A variety of turbulence models and near-wall modelling treatments were assessed by Defraeye et al. [16] for their impact on computed cyclist drag and compared with wind-tunnel experiments. Several steady Reynolds-Averaged Navier–Stokes (RANS) turbulence models as well as Large Eddy Simulations (LES) were compared with the experimental data. The shear stress transport (SST) k-omega turbulence model [17] provided the best overall agreement with the experimentally obtained drag (4% difference). Moreover, studies focusing on cycling and automotive aerodynamic interactions found good agreement between experimental data and CFD simulations [3, 4] when using the standard k-ε turbulence model [18] with scalable wall functions [19] to resolve the near-wall flow.

This paper provides new guidelines for CFD simulations for tandem cycling aerodynamics, with specific attention to near-wall grid resolution and turbulence model choice. The application of a wind-tunnel solid blockage correction to tandem athletes is explored. Furthermore, the forces experienced by pilot and stoker are investigated separately to provide an understanding of the drag interaction between the pilot and stoker athletes.

2 CFD simulations—initial findings

2.1 Computational parameters

2.1.1 Tandem geometry and computational domain

The tandem cycling setup considered in this study was selected to resemble a road race scenario. Standard road helmets as opposed to more aerodynamic time-trial (TT) helmets were used and simplified spoked wheels were fitted to the tandem bicycle opposed to disk or trispoke wheels. For the purposes of this study, the bicycle geometry was simplified by neglecting the chain, sprocket, derailleur, brake mechanisms and cables. The wheel spokes were also simplified, with twelve spokes of 0.012 m diameter modelled for front and rear wheel. An Eva [20] structured light 3D scanner provided high resolution 3D models of an athlete and a helmet (Bontrager Ballista). The same athlete geometry was used for pilot and for stoker to provide good comparability without inferring drag bias towards either pilot or stoker. The athlete was scanned in an aggressive dropped posture typically used by both tandem athletes in road races. The full-scale model for the CFD simulations had a frontal area of 0.399 m2.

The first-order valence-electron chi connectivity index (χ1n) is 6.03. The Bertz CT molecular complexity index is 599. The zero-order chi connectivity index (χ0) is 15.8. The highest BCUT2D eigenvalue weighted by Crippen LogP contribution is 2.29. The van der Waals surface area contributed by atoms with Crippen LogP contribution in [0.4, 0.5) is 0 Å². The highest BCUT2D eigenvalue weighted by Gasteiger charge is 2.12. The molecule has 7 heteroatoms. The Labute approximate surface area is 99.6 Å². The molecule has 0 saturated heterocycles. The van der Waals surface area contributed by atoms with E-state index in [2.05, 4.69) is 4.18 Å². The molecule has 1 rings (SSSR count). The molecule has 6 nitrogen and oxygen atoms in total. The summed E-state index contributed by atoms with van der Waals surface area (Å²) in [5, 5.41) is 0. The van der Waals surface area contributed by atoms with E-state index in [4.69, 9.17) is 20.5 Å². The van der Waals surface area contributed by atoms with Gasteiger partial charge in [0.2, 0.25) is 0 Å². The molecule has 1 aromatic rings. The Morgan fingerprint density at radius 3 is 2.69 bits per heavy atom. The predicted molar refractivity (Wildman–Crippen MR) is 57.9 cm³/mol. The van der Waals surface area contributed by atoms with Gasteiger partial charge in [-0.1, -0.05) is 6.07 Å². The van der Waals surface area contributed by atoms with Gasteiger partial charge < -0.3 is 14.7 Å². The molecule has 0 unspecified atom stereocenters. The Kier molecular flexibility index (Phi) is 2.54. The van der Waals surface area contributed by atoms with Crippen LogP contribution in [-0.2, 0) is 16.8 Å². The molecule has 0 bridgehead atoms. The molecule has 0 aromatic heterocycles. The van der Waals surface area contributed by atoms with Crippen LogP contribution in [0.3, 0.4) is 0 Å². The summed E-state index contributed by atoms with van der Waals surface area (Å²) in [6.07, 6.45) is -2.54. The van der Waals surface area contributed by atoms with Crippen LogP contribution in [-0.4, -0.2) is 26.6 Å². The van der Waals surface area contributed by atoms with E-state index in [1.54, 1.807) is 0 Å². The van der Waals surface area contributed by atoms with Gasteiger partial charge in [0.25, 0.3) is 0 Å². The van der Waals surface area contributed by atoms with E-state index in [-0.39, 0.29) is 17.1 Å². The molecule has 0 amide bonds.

A 80 × 28 × 28 m3 cuboid was used for the computational domain (Fig. 1) with the tandem geometry at 28 m from the inlet. The domain size resulted in a blockage ratio of 0.06%, below the 3% recommendation [21, 22, 23, 25]. Therefore blockage corrections were not required. A gap of 0.025 m between wheel bottom and ground surface was used to avoid skewed and low-quality computational cells.
Fig. 1

Dimensions of the computational domain and positioning of flow boundaries

2.1.2 Computational grid

The grid resolution is assessed based on the dimensionless wall unit y*:
$$y^{*} = \frac{{u^{*} y_{\text{P}} }}{v}$$
(1)
where \(u^{*}\) is the friction velocity (Eq. 2), \(y_{\text{P}}\) is the normal distance of the cell centre point P from the wall surface, \(v\) is the local kinematic viscosity.
$$u^{*} = C_{\mu }^{{\frac{1}{4}}} k_{\text{P}}^{{\frac{1}{2}}}$$
(2)
where \(C_{\mu }\) = 0.09, and \(k_{\text{P}}\) the turbulent kinetic energy at P.

The grids generated in this study were based on [21, 22, 23, 24]. Two different grid topologies were devised; (i) a tetrahedral-only grid and (ii) a combined prismatic-tetrahedral grid, with prismatic cells in the boundary layers and tetrahedral cells beyond.

A grid-sensitivity study, comprising of a coarse, medium and fine tetrahedral-only grid, was conducted, with the surface grid systematically refined with each face size halved for the progressive grids. The boundary layer resolution depended on the tetrahedral cell size at the surfaces of interest for each grid as no prism layers were used. The grid sizes were 11.1, 24.6 and 64.9 million cells, respectively. The medium grid was selected as a reference grid for surface face sizings for subsequent grids, providing a compromise between accuracy and computational expense. Cell face sizes varied depending on the location of the surface on the athlete or bicycle geometry. All facet edge length (m) dimensions are provided in Table 1. The dimensions are normalised by the diameter of the athlete’s head (0.2 m). A new grid was created, denoted as grid 1, which stemmed from the medium grid in the grid independence study. Figure 2a, c illustrate segments of the surface grid, and also the volume grid in a vertical centreplane. The total number of cells in grid 1 was 20.2 million.
Table 1

Grid surface face sizes for respective surface components

 

Edge length (m)

Normalised length

Torso

0.005

0.025

Legs

0.003

0.015

Head/helmet

0.002

0.01

Arms

0.0018

0.009

Frame

0.002

0.01

Wheel tyres/rims

0.0015

0.0075

Spokes

0.0005

0.0025

Dimensions are normalised by the diameter of the athlete’s head (0.2 m)

Fig. 2

a Surface grid on the tandem geometry and part of the volume grid surrounding the tandem geometry (grid 2–33.3 million cells), b surface and volume grid of tandem geometry (grid 2–33.3 million cells), c tetrahedral cell growth from the surface grid on the face of the pilot (grid 1–20.2 million cells), d prism layer growth from the surface grid on the face of the pilot (grid 2–33.3 million cells)